Meeting God in South Africa

My mother-in-law and I in Johannesburg.

“Get your father-in-law home,” he said.

“I will,” I replied. And then I left our church service.

That was Sunday morning. I didn’t know that by Tuesday afternoon I would be on a plane, flying from Chicago, Illinois to Johannesburg, South Africa. As I write this I’m sitting in the waiting room of the Johannesburg hospital. I’ve come here to do one thing: Get my in-laws home.

They came on a vacation to South Africa about a month ago. That vacation was cut short after two weeks. While lifting a suitcase filled with school supplies they donated to a local orphanage, my father-in-law ruptured a disc in his back. Since then, they have found themselves in a Johannesburg hospital. My father-in-law has experienced some complications and is currently in the intensive care unit.

I arrived on Wednesday evening. My mother-in-law and her driver met me at the airport. I walked toward her, we embraced, and she wept in my arms. I told her we would get through this together.

This is hard. I’m trying to process the events of the last few days and weeks, but it’s overwhelming. Life is often that way. One minute you are on a vacation in Africa, the next you are in an African hospital. One minute you are at work in Chicago, the next minute you are dropping everything to fly to South Africa because you want the people you love to know that they are not alone.

This brings up the questions: What do we do in the face of suffering?

Because that’s the thing about suffering. No one gets a free pass. So, what do we do about it?

You do the best you can to travel the road together. You demand that suffering will not have the last word. And you love people through it.

In my previous post I wrote about Balaam and his donkey. It’s a little known bible story about meeting God while traveling on a road. I think it is packed with wisdom. Balak, the King of Moab, sent the prophet Balaam to curse the Israelites, to make Israel suffer, as they traveled to the Promised Land. Balaam traveled the road on his donkey to meet King Balak, but on his way he met an angel of the Lord. The angel stopped Balaam from cursing the Israelites.  But Balaam went a step further. At great risk to his own life, the prophet blessed Israel.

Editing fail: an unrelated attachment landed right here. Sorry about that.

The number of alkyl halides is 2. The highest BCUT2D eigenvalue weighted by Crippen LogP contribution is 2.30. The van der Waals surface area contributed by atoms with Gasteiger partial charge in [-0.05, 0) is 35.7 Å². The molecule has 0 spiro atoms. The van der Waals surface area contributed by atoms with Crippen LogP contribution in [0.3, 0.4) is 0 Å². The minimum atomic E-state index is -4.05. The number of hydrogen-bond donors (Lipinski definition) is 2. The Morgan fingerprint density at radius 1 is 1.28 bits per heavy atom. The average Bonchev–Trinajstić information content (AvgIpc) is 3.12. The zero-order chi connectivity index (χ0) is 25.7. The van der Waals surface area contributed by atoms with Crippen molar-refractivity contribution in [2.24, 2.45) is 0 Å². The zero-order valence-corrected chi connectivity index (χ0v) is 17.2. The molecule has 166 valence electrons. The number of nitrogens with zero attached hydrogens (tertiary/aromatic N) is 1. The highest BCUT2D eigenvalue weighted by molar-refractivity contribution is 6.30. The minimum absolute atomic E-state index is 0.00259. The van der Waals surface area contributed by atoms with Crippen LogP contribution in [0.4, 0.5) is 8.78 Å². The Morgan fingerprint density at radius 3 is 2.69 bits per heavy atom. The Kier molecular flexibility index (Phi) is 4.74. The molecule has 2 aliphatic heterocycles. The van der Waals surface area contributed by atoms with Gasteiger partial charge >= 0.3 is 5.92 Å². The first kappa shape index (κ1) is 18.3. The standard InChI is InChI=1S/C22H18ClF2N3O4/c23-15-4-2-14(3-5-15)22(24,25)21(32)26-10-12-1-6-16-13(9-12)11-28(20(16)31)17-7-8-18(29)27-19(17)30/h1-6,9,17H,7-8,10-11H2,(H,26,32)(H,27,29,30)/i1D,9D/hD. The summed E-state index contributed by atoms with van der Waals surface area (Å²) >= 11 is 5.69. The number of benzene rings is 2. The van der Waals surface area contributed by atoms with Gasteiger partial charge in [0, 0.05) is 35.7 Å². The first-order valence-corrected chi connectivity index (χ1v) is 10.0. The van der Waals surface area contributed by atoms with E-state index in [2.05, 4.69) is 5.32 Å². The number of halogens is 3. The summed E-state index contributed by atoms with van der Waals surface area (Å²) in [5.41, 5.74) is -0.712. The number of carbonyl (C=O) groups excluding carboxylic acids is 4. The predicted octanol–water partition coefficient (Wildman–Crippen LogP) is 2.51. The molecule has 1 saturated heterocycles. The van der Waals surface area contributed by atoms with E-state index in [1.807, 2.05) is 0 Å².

Balaam learned something about God on that road. He learned that God isn’t in the business of cursing people. God doesn’t make people suffer. Rather, God blesses people, and asks us to follow in God’s footsteps by blessing people, too.

There are others who have learned this lesson on the road of life. For example, after Jesus was put through suffering and death, two disciples traveled on the road from Jerusalem to a town called Emmaus. (Luke 24:13-33 Watch this video for James Alison’s interpretation of the Emmaus story.) Cleopas, and another disciple who isn’t named, were processing the events of the last few days. But it was all so overwhelming. Jesus, their messiah, their king, the one they hoped would redeem Israel from the Roman Empire, was recently killed on a Roman cross.

As they walked the road to Emmaus, the disciples were suffering. The story states that “their faces were downcast.” Their hopes and dreams for Israel’s expected redemption were dashed with the death of Jesus, their King. They hoped for a king that was like King Balak – someone who would curse others and lead a violent rebellion against their Roman occupiers, making the Romans suffer as the Romans had made them suffer. But Jesus was no Balak. He refused to curse; he refused to make others suffer. Instead, the way Jesus redeemed Israel, the way he redeemed the world, was to go through the horror of suffering. The early Christians believe that Jesus reveals who God is at a fundamental level. If that’s the case, Jesus reveals that God doesn’t inflict suffering upon us, but rather that God suffers with us.

But suffering doesn’t have the last word. God’s love is greater than suffering and death. That’s the truth of the resurrection. And it’s the truth that the disciples met while they walked the road to Emmaus. The resurrected Jesus met them in their suffering and walked along with them. Cleopas, and the disciple who is not named, didn’t recognize Jesus when he met them. Jesus asked them what they were talking about. They told their fellow traveler everything that happened to the one they hoped was the king. As they struggled to process the last few days, they told this stranger that the rulers sentenced the one they hoped would redeem Israel to death and crucified him.

The disciples missed that Jesus did redeem Israel, but not in the violent way they expected redemption.

“How foolish you are,” the stranger responded. “And how slow of heart to believe all that the prophets have spoken! Did not the Messiah have to suffer these things and then enter his glory?”

And then Jesus “explained to them what was said in all the Scriptures concerning himself.”